Playwright Charles L. Mee remembers the phone call. A Harvard scholar, Stephen Greenblatt, had been awarded a $1.5 million grant from the Andrew W. Mellon Foundation and wanted to use the funds to explore how a dramatist crafts a play. Professor Greenblatt had chosen to observe Mr. Mee at work, noting that Mee's cut-and-paste methods of "resituating and appropriating" materials reminded him of William Shakespeare's manner of writing.
"I'm the biggest thief," says Mee, who was honored this past year with the staging of an entire season of his plays at New York's Signature Theatre. He recalls telling Greenblatt that the project wouldn't be fun unless the pair wrote a play together – and then asking Greenblatt if he knew of any lost plays by Shakespeare.
"His answer?" says Mee, " 'Oh yes: 'Cardenio.' "
"Cardenio" was performed only twice during Shakespeare's lifetime but never printed. Little is known about the play beyond its title. An 18th-century version, produced at London's Drury Lane Theater, was said to be based on Shakespeare's text, but the theater and its records – including, perhaps, the original – burned in the early 19th century.
"Cardenio" almost certainly came from Cervantes's novel, "Don Quixote," says Greenblatt, author of the bestseller "Will in the World," a comprehensive study of Shakespeare's methods of transforming his life and milieu into the stuff of his plays. "What's fascinating and bizarre is when Shakespeare and Fletcher sat down to read the Cervantes novel, they weren't interested in the character, Don Quixote, but [in] the tragicomedy romance of Cardenio folded within the work," he says. "The story is one that Shakespeare had been trying to tell all his life: the relationship between two men and one love object. I'm very interested in these larger patterns in Shakespeare's career."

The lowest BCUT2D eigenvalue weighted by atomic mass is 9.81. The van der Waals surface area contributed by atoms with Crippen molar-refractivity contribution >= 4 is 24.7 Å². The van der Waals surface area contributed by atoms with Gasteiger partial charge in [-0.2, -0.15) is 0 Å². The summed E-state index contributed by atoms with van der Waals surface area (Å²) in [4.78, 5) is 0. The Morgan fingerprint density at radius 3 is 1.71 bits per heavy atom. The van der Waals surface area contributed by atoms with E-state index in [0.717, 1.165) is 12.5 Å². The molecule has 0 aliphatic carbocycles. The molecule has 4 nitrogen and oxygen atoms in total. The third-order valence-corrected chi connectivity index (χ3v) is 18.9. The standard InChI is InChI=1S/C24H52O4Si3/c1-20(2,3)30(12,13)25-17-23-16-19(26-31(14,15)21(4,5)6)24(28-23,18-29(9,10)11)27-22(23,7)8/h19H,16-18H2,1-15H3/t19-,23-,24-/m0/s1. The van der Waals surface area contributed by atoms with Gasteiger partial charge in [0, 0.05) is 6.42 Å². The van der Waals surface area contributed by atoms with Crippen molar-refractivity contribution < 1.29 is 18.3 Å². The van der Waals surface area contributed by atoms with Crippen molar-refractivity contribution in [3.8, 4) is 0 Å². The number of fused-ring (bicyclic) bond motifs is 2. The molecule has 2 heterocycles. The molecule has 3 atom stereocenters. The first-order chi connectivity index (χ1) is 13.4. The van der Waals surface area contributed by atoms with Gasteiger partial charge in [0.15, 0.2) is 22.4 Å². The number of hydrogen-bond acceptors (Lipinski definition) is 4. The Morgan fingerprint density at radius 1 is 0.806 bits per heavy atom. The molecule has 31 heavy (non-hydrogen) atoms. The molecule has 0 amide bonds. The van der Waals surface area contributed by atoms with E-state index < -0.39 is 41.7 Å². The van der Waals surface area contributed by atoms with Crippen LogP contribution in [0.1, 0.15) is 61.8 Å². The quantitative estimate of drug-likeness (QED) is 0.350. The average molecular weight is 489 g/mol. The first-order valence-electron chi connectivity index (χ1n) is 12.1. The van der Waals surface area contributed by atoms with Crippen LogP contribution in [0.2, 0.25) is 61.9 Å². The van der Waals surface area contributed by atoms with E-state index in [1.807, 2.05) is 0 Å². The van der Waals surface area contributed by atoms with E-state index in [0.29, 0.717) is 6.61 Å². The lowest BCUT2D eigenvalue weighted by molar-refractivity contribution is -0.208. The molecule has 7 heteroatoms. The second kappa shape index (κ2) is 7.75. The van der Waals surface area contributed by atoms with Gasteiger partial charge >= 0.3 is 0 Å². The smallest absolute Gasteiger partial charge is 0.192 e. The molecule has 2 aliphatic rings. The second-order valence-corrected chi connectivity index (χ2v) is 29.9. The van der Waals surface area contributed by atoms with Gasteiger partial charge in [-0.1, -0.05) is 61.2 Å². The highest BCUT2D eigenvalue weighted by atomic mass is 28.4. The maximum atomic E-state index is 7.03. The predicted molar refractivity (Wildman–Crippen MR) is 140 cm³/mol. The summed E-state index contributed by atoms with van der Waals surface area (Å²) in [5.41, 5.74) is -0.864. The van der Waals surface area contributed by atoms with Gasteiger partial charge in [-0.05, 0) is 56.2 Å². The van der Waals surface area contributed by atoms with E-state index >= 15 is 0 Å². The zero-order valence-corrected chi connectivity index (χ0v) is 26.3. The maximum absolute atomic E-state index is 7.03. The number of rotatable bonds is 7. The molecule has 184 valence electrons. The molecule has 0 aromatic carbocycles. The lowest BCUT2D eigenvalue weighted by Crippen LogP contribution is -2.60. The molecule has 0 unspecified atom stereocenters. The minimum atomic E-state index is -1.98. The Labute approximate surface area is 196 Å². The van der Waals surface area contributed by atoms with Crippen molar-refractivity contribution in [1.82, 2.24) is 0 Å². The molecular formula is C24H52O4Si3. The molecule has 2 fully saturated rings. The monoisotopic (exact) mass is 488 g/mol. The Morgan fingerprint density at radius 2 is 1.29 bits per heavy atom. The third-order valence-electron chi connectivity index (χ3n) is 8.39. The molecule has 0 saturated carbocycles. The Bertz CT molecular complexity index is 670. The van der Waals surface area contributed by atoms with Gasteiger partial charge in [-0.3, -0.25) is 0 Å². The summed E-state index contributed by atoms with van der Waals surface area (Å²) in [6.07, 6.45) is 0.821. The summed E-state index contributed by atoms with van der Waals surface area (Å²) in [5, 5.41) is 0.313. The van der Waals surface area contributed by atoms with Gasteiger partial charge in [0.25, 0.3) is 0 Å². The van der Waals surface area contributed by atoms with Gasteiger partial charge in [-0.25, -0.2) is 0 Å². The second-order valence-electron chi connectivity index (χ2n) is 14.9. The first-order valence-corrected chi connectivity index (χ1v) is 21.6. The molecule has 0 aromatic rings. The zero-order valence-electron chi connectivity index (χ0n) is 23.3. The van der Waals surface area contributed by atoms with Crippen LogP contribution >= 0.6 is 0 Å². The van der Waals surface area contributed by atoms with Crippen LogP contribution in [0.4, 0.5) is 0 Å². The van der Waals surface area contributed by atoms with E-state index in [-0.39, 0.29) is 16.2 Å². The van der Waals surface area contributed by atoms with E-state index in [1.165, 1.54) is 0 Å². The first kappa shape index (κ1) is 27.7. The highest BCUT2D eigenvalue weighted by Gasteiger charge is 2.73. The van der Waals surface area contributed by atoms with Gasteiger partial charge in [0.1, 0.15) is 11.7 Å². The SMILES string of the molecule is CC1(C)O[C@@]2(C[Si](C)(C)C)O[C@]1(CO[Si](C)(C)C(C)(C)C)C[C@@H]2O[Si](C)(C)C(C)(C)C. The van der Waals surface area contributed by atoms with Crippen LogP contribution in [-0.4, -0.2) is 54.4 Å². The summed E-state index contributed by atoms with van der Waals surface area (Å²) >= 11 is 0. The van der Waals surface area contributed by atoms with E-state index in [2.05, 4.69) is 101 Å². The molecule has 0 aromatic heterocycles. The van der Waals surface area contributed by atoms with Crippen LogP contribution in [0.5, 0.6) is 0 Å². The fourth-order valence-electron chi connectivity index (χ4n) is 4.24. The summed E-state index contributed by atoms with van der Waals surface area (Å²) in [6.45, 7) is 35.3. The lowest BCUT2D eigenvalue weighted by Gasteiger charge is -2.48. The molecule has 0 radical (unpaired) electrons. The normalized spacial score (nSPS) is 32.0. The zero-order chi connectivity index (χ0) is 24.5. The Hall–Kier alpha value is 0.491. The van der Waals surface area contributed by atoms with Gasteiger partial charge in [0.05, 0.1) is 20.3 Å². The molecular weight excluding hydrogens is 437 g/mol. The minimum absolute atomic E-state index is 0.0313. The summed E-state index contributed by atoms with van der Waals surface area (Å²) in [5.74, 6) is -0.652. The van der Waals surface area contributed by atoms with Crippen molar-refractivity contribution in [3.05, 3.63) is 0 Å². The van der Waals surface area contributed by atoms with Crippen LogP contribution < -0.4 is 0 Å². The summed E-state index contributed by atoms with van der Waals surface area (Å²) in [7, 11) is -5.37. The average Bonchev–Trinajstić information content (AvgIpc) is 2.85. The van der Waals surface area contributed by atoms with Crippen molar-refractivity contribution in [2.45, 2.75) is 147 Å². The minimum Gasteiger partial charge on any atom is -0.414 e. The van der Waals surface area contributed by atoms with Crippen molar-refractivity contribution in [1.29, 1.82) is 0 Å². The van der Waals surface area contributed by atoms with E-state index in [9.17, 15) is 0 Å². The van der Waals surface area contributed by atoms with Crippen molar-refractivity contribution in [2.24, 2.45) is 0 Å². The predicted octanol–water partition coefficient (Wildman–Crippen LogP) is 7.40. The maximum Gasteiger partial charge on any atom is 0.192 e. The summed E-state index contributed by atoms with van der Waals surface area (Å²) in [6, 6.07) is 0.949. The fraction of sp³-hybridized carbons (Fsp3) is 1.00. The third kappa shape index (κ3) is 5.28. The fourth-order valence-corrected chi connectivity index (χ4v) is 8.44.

The framing plot of Greenblatt and Mee's "Cardenio," set in modern times, concerns two young men, Will and Anselmo, on Anselmo's wedding day. Doubting his bride's devotion, he asks Will to try to seduce her. Just then, Anselmo's parents, a pair of traveling actors, arrive with a lost Shakespearean play that they intend to produce as part of the wedding festivities. The cast will be drawn from among the guests.
For those who know their Shakespeare, the familiarity of the theatrical devices will be apparent – the setting of a wedding like the one in "A Midsummer Night's Dream," with a play as entertainment; the suspicious husband from "The Winter's Tale"; the play-within-a-play structure used in "The Taming of the Shrew."
At a recent rehearsal, actor Remo Airaldi played the part of a know-it-all carpenter sent to build a stage, another reminder of "Dream."
But resurrecting a lost Shakespearean play was only one of Greenblatt's intentions. He was also interested in the issue of cultural mobility, he says, in "what happens when things cross borders."
Using the Mellon funds, he has also commissioned theater companies from around the world to combine the Cervantes novel with the extant script from the 18th century, but then to adapt "Cardenio" in ways that reflect their own cultures.
Greenblatt doubts that a true lost Shakespearean play will ever surface. "We're not talking about the sands of Egypt. We're talking about the climate of northern Europe where even good vellum lasts maybe 500 years. But if you happen to hear of someone who's found something…."